Now to using the 24 and 60 as stone flatteners I find they work quite well. I have a Kyushu Omhura that has a particularily hard spot (think harder than a Meara) while the rest of the stone is quite soft. Obviously this hard spot (whilst finer) wears much slower than the surrounding stone. In order to flatten this stone properly I have to flatten this hard spot parallel to the rest of the stone and get it below the surface of the surrounding stone , then blend in the surrounding stone when it comes time to use with a Tomo.

Before:
Image

After:
Image

Image

This is abusive work that requires lots of pressure on a small area of stone. The 24 grit Nubatama just shrugs it off and works. It also works well for other abusive work such as nasty tip repairs , major chipping etc...



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 Post subject: Re: Very rough stone flatting?
PostPosted: Wed Apr 30, 2014 5:20 pm 
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ken123 wrote:Well this thread probably has some of the worst information in it I've seen in a while, so let me clear it up.

DON'T use the sidewalk on these stones. Massive grit contamination of the stone and these stones would be rough on your sidewalk. BAD idea for these stones and a BAD idea in general for most any stone. Using the sidewalk on stones sucks as an idea - one of my pet peeves.


It would seem I ruffled Ken's feathers!!!! Hahaha!!!! :evil: :twisted: :lol:

I damn well know that if I find a minute this weekend I'm SO going to flatten a stone on the sidewalk, post it to YT and provide it here. :evil: :twisted: :mrgreen:

p.s. Ken's PROBABLY right :mrgreen:



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 Post subject: Re: Very rough stone flatting?
PostPosted: Wed Apr 30, 2014 6:02 pm 
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Hehe, I appreciate the humor :) Yea that and sticking all your stones in one bucket so that the mud from one stone coats the other stones also drives me nuts. Taking a stone full of mud and tossing it back into the bucket where you can't even see the other stones makes me cringe like fingernails on a chalk board. Even when they do it in Japan :) Like going into a sushi bar and watching the 'chef' pull out a dull paring knife to slice sushi. Just have to leave.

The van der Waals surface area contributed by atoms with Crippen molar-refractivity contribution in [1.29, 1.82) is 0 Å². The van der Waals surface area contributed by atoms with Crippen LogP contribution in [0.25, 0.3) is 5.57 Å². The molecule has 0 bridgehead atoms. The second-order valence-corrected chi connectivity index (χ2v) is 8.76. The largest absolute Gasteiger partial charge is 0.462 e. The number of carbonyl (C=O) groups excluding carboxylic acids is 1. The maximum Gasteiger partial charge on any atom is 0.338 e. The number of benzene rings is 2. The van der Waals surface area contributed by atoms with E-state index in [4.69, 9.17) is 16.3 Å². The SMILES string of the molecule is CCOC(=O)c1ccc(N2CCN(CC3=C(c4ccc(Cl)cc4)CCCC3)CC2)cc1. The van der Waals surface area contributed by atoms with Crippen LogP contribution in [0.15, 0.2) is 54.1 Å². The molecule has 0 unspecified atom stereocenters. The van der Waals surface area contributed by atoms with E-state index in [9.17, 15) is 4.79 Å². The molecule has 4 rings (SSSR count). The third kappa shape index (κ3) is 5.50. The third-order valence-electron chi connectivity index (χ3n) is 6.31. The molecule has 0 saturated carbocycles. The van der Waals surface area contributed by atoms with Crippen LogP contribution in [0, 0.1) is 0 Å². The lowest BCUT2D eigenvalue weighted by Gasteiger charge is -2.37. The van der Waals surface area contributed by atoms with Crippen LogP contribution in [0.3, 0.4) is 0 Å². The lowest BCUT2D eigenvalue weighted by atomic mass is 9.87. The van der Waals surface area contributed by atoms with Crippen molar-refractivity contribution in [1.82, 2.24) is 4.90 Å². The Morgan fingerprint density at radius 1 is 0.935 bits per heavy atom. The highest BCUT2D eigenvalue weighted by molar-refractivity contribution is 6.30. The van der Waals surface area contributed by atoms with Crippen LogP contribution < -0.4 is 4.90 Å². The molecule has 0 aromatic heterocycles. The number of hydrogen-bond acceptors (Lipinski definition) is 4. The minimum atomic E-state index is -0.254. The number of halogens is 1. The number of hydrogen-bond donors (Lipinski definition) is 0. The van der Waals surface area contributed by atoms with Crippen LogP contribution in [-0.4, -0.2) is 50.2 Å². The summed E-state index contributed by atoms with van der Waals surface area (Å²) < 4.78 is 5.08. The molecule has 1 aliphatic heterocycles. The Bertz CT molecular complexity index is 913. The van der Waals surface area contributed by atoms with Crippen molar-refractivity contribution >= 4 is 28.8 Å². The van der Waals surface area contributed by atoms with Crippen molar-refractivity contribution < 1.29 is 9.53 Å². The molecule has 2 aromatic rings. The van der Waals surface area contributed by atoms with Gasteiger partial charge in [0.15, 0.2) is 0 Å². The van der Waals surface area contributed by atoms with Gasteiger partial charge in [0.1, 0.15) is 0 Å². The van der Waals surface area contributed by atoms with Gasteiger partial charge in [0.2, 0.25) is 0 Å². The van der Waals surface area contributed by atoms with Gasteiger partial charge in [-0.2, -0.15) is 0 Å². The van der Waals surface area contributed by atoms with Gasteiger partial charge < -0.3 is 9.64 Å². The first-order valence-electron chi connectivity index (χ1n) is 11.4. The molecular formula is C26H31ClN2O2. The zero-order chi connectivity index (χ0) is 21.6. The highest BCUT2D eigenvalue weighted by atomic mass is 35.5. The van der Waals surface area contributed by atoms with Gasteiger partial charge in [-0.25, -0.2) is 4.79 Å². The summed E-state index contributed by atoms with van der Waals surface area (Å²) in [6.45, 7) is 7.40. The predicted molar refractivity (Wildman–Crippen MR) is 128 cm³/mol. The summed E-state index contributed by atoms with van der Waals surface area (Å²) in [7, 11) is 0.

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 Post subject: Re: Very rough stone flatting?
PostPosted: Sat May 03, 2014 7:40 pm 
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Im guilty of keeping my stones the same tray of water. I hadnt really thought about it, but you are certainly right.

Would giving them a quick rinse under the tap before using them wash off some of the coarser particles, or would they eventually come to impregnate the stone?


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 Post subject: Re: Very rough stone flatting?
PostPosted: Sat May 03, 2014 8:44 pm 
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A quick rinse will usually NOT be enough. Relapping all six sides of the stone under clean running water until you see no trace of the other stone or stones is a good start. Really softer stones or porous stones will be harder to clean up.

Clay type stones like Kings will coat all your stuff badly. Shaptons will coat other stones not too badly but they WILL get coated badly by King type stones.

Just say a prayer to the mountain gods for forgiveness and all will be well again :) In the end it is only sharpening.

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 Post subject: Re: Very rough stone flatting?
PostPosted: Sun May 04, 2014 12:16 am 

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I keep a few stones in the same bucket. I change the water out weekly or after I use my 220 stone.

I used this same storage method all summer long wearing through stones and sharpening thousands of knives in the process. Never once did I have or experience a contaminated stone.


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 Post subject: Re: Very rough stone flatting?
PostPosted: Sun May 04, 2014 2:24 am 
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Adam Marr wrote:It would seem I ruffled Ken's feathers!!!! Hahaha!!!! :evil: :twisted: :lol:

I seemed to have ruffled them much worse so don't worry about it. :twisted: :D

As far as different stones in the same bucket, I've gone totally spash-n-go. To many good ones out there now to full with soaking buckets.